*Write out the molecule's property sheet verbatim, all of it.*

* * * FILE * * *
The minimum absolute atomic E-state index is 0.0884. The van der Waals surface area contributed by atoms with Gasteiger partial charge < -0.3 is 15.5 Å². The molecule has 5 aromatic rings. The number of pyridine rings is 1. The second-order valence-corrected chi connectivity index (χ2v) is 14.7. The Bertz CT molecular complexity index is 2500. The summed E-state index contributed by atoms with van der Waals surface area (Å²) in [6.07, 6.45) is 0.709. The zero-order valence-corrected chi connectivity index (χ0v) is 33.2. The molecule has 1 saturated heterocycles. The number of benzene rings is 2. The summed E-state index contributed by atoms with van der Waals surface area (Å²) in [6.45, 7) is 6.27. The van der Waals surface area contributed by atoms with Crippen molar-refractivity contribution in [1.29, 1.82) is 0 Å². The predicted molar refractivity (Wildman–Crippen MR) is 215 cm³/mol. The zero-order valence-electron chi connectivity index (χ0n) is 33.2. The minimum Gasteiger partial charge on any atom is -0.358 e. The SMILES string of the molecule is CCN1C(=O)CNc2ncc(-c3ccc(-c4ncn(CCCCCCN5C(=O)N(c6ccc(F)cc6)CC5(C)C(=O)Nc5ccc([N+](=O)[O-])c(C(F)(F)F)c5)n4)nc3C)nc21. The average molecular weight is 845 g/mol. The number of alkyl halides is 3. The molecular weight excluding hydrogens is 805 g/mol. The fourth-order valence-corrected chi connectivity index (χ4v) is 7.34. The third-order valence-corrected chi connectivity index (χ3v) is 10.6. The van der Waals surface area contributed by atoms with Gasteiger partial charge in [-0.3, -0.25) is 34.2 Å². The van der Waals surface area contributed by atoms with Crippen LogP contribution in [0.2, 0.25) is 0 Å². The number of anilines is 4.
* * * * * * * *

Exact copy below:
The minimum absolute atomic E-state index is 0.0884. The van der Waals surface area contributed by atoms with Gasteiger partial charge < -0.3 is 15.5 Å². The molecule has 5 aromatic rings. The number of pyridine rings is 1. The second-order valence-corrected chi connectivity index (χ2v) is 14.7. The Bertz CT molecular complexity index is 2500. The summed E-state index contributed by atoms with van der Waals surface area (Å²) in [6.07, 6.45) is 0.709. The zero-order valence-corrected chi connectivity index (χ0v) is 33.2. The molecule has 1 saturated heterocycles. The number of benzene rings is 2. The summed E-state index contributed by atoms with van der Waals surface area (Å²) in [6.45, 7) is 6.27. The van der Waals surface area contributed by atoms with Crippen molar-refractivity contribution in [1.29, 1.82) is 0 Å². The predicted molar refractivity (Wildman–Crippen MR) is 215 cm³/mol. The zero-order valence-electron chi connectivity index (χ0n) is 33.2. The minimum Gasteiger partial charge on any atom is -0.358 e. The SMILES string of the molecule is CCN1C(=O)CNc2ncc(-c3ccc(-c4ncn(CCCCCCN5C(=O)N(c6ccc(F)cc6)CC5(C)C(=O)Nc5ccc([N+](=O)[O-])c(C(F)(F)F)c5)n4)nc3C)nc21. The average molecular weight is 845 g/mol. The number of alkyl halides is 3. The molecular weight excluding hydrogens is 805 g/mol. The fourth-order valence-corrected chi connectivity index (χ4v) is 7.34. The third-order valence-corrected chi connectivity index (χ3v) is 10.6. The van der Waals surface area contributed by atoms with Gasteiger partial charge in [-0.3, -0.25) is 34.2 Å². The van der Waals surface area contributed by atoms with Crippen LogP contribution in [0.2, 0.25) is 0 Å². The number of anilines is 4.